Q: Congratulations on your election. It seemed to be unanimous?
A: It seemed to be, yes! There’s a very strong community in urological nursing, and it’s very nice to get together as we have today Most of the time, our communications will go through e-mail, but to get this fraternity of European colleagues together allows us to strengthen our bonds I consider being elected without opposition by this group a real vote of confidence.
Q: Are you pleased with the current state of the EAUN? In your meeting, you mentioned some encouraging results from the past year, like a growing membership. Do you see any scope for improvement?
A: Absolutely I have to acknowledge the previous chair, who’s now become vice-chair, Bente Thoft Jensen She really pioneered the organisation and developed international links As a result, we’ve become very successful.
The downside is that we have a lot of extra demands on our time I suppose you have to remember that most of us doing this have full-time jobs. There-structuring and expansion of the board comes on foot of that I’m hoping in time that what started off as quite a small, local and friendly organisation is going into quite a business.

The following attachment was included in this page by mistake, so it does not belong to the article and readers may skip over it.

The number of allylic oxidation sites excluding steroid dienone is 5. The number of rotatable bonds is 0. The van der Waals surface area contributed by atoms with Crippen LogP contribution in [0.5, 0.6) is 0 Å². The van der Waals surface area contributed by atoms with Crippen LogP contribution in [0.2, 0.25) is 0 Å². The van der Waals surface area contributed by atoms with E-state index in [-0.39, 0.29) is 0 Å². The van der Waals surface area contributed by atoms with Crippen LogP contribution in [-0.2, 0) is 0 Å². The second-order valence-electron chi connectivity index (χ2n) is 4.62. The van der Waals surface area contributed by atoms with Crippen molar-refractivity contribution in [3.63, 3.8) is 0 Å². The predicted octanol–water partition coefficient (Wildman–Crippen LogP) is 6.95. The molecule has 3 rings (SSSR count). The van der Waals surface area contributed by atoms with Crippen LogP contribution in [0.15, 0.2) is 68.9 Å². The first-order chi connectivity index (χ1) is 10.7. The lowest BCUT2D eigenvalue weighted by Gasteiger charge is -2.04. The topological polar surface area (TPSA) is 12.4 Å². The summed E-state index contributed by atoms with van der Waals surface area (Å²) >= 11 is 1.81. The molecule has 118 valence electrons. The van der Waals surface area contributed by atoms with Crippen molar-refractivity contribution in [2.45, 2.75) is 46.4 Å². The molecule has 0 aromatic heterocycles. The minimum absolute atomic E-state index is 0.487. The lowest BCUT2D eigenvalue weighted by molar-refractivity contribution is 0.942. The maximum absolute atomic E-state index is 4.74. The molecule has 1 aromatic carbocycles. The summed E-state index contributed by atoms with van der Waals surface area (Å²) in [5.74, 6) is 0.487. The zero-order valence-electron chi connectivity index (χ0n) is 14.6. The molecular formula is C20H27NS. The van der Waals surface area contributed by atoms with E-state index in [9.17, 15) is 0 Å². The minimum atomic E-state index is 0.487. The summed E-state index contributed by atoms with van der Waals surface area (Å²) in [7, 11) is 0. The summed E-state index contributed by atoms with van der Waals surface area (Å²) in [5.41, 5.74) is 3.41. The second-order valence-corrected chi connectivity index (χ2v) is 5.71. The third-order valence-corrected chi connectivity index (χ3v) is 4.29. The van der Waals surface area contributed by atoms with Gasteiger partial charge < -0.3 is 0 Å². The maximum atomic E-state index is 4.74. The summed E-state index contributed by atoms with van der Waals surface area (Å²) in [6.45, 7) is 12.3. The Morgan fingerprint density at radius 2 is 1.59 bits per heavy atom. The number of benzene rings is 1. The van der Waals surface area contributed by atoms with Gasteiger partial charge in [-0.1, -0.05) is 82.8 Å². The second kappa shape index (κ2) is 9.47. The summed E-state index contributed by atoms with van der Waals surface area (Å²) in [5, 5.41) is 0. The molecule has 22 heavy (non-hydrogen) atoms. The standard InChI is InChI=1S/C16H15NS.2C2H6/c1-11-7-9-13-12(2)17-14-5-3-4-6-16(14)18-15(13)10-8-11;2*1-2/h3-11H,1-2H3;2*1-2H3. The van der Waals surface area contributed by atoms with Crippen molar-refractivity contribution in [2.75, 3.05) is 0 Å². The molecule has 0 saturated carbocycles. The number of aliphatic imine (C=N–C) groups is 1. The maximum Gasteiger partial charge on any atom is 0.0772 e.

Q: What are areas that really need attention at the moment?
A: What we really need to develop is the helping of our colleagues in non-English speaking countries. Forinstance, we’ve had great interest from nurses from Kosovo, Estonia, Cyprus, and Turkey, and I think that’s one of the things we can focus on: encouraging
people to become more competent in English. We are also often approached by similar organisations, like the European Oncology Nursing Society and Europa UOMO, who are looking for representatives from the EAUN to assist them on projects or to have joint projects So there’s plenty of demand.
Q: You mentioned accreditation as a particular demand that’s often voiced.
A: Yes, that’s something that I’m very passionate about I have previous experience in nurse education and accreditation, and I’m quite familiar with the quality assurance process that’s involved in that. But it’s not something that can happen overnight, it’s quite a complicated process.
Very much on the horizon is the European School of Urology Nursing This is part of our education and accreditation plan. We’ve had good support from the ESU in this preliminary phase The fi rst steps will be baby steps, with some sort of gentle online module, and then in future this will develop into something more structured and advanced.
One of our challenges is that different countries allow nurses to do different things So everybody comes to the table with a different ractices, responsibilities and ideas So it’s quite diffi cult to meet everyone’s needs. It’s quite obvious that on a global scale, the role of nurses has been changing Nurses are prescribing in some countries now, and they’re actually practitioners in other countries. Therefore it behooves us to provide a suitable educational resource.
Kate Fitzpatrick, Rn
Article from European Urology Today, volume 23, No. 2